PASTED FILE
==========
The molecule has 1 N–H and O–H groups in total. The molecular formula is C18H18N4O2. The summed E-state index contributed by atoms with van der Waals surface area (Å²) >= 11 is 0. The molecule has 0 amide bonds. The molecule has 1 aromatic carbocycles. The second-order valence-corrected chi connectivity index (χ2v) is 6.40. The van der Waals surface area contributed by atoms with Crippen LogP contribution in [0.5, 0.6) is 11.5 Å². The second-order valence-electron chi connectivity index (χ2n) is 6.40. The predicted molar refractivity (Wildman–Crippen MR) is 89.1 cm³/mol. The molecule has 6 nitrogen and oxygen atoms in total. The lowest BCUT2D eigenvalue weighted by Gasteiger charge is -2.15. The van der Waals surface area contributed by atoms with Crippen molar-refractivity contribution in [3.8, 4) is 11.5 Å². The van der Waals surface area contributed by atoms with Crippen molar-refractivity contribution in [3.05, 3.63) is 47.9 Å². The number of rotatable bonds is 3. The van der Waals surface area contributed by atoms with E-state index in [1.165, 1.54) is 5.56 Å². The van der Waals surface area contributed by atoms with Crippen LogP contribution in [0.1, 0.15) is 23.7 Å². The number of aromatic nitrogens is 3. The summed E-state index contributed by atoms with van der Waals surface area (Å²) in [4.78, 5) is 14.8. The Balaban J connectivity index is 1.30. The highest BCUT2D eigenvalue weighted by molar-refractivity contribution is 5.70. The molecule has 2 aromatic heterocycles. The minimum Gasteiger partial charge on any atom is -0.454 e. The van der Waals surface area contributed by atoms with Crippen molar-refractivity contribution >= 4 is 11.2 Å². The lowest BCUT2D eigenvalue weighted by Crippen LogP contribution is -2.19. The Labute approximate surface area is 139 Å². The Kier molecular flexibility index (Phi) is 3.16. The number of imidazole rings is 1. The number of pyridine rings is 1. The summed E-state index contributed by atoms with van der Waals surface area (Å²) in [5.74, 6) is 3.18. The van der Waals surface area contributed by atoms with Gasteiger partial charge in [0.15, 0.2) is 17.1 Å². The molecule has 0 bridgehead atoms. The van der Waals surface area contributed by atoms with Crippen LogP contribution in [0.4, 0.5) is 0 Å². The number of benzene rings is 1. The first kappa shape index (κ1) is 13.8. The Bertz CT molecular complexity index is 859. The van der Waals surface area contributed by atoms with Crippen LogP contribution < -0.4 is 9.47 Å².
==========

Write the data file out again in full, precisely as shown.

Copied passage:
The molecule has 1 N–H and O–H groups in total. The molecular formula is C18H18N4O2. The summed E-state index contributed by atoms with van der Waals surface area (Å²) >= 11 is 0. The molecule has 0 amide bonds. The molecule has 1 aromatic carbocycles. The second-order valence-corrected chi connectivity index (χ2v) is 6.40. The van der Waals surface area contributed by atoms with Crippen LogP contribution in [0.5, 0.6) is 11.5 Å². The second-order valence-electron chi connectivity index (χ2n) is 6.40. The predicted molar refractivity (Wildman–Crippen MR) is 89.1 cm³/mol. The molecule has 6 nitrogen and oxygen atoms in total. The lowest BCUT2D eigenvalue weighted by Gasteiger charge is -2.15. The van der Waals surface area contributed by atoms with Crippen molar-refractivity contribution in [3.8, 4) is 11.5 Å². The van der Waals surface area contributed by atoms with Crippen molar-refractivity contribution in [3.05, 3.63) is 47.9 Å². The number of rotatable bonds is 3. The van der Waals surface area contributed by atoms with E-state index in [1.165, 1.54) is 5.56 Å². The van der Waals surface area contributed by atoms with Crippen LogP contribution in [0.1, 0.15) is 23.7 Å². The number of aromatic nitrogens is 3. The summed E-state index contributed by atoms with van der Waals surface area (Å²) in [4.78, 5) is 14.8. The Balaban J connectivity index is 1.30. The highest BCUT2D eigenvalue weighted by molar-refractivity contribution is 5.70. The molecule has 2 aromatic heterocycles. The minimum Gasteiger partial charge on any atom is -0.454 e. The van der Waals surface area contributed by atoms with Crippen molar-refractivity contribution >= 4 is 11.2 Å². The lowest BCUT2D eigenvalue weighted by Crippen LogP contribution is -2.19. The Labute approximate surface area is 139 Å². The Kier molecular flexibility index (Phi) is 3.16. The number of imidazole rings is 1. The number of pyridine rings is 1. The summed E-state index contributed by atoms with van der Waals surface area (Å²) in [5.74, 6) is 3.18. The van der Waals surface area contributed by atoms with Gasteiger partial charge in [0.15, 0.2) is 17.1 Å². The molecule has 0 bridgehead atoms. The van der Waals surface area contributed by atoms with Crippen LogP contribution in [0.4, 0.5) is 0 Å². The number of benzene rings is 1. The first kappa shape index (κ1) is 13.8. The Bertz CT molecular complexity index is 859. The van der Waals surface area contributed by atoms with Crippen LogP contribution < -0.4 is 9.47 Å².